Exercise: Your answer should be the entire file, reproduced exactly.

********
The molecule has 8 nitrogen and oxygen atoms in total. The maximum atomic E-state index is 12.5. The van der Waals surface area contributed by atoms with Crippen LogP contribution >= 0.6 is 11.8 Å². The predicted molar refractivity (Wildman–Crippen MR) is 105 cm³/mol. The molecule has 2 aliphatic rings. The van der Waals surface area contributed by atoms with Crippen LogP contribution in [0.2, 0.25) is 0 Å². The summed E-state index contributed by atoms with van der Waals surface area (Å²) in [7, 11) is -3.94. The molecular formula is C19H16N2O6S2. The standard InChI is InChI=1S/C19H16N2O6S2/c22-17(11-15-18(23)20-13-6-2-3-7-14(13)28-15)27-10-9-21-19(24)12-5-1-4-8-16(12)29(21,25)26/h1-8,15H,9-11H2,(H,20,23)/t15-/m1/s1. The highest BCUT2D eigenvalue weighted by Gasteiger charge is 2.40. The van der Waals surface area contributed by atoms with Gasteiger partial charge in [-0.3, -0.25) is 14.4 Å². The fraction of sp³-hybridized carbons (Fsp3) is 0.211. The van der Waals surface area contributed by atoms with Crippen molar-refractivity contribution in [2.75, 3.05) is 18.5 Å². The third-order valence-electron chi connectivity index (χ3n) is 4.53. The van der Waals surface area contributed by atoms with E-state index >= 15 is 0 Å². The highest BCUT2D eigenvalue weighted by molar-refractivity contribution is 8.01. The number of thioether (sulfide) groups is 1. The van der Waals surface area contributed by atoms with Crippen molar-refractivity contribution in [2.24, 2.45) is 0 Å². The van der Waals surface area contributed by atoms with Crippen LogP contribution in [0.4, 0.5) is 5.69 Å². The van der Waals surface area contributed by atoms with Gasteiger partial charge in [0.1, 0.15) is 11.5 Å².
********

The molecule has 8 nitrogen and oxygen atoms in total. The maximum atomic E-state index is 12.5. The van der Waals surface area contributed by atoms with Crippen LogP contribution >= 0.6 is 11.8 Å². The predicted molar refractivity (Wildman–Crippen MR) is 105 cm³/mol. The molecule has 2 aliphatic rings. The van der Waals surface area contributed by atoms with Crippen LogP contribution in [0.2, 0.25) is 0 Å². The summed E-state index contributed by atoms with van der Waals surface area (Å²) in [7, 11) is -3.94. The molecular formula is C19H16N2O6S2. The standard InChI is InChI=1S/C19H16N2O6S2/c22-17(11-15-18(23)20-13-6-2-3-7-14(13)28-15)27-10-9-21-19(24)12-5-1-4-8-16(12)29(21,25)26/h1-8,15H,9-11H2,(H,20,23)/t15-/m1/s1. The highest BCUT2D eigenvalue weighted by Gasteiger charge is 2.40. The van der Waals surface area contributed by atoms with Gasteiger partial charge in [-0.3, -0.25) is 14.4 Å². The fraction of sp³-hybridized carbons (Fsp3) is 0.211. The van der Waals surface area contributed by atoms with Crippen molar-refractivity contribution in [2.75, 3.05) is 18.5 Å². The third-order valence-electron chi connectivity index (χ3n) is 4.53. The van der Waals surface area contributed by atoms with E-state index >= 15 is 0 Å². The highest BCUT2D eigenvalue weighted by molar-refractivity contribution is 8.01. The number of thioether (sulfide) groups is 1. The van der Waals surface area contributed by atoms with Crippen molar-refractivity contribution in [2.24, 2.45) is 0 Å². The van der Waals surface area contributed by atoms with Crippen LogP contribution in [0.4, 0.5) is 5.69 Å². The van der Waals surface area contributed by atoms with Gasteiger partial charge in [0.1, 0.15) is 11.5 Å².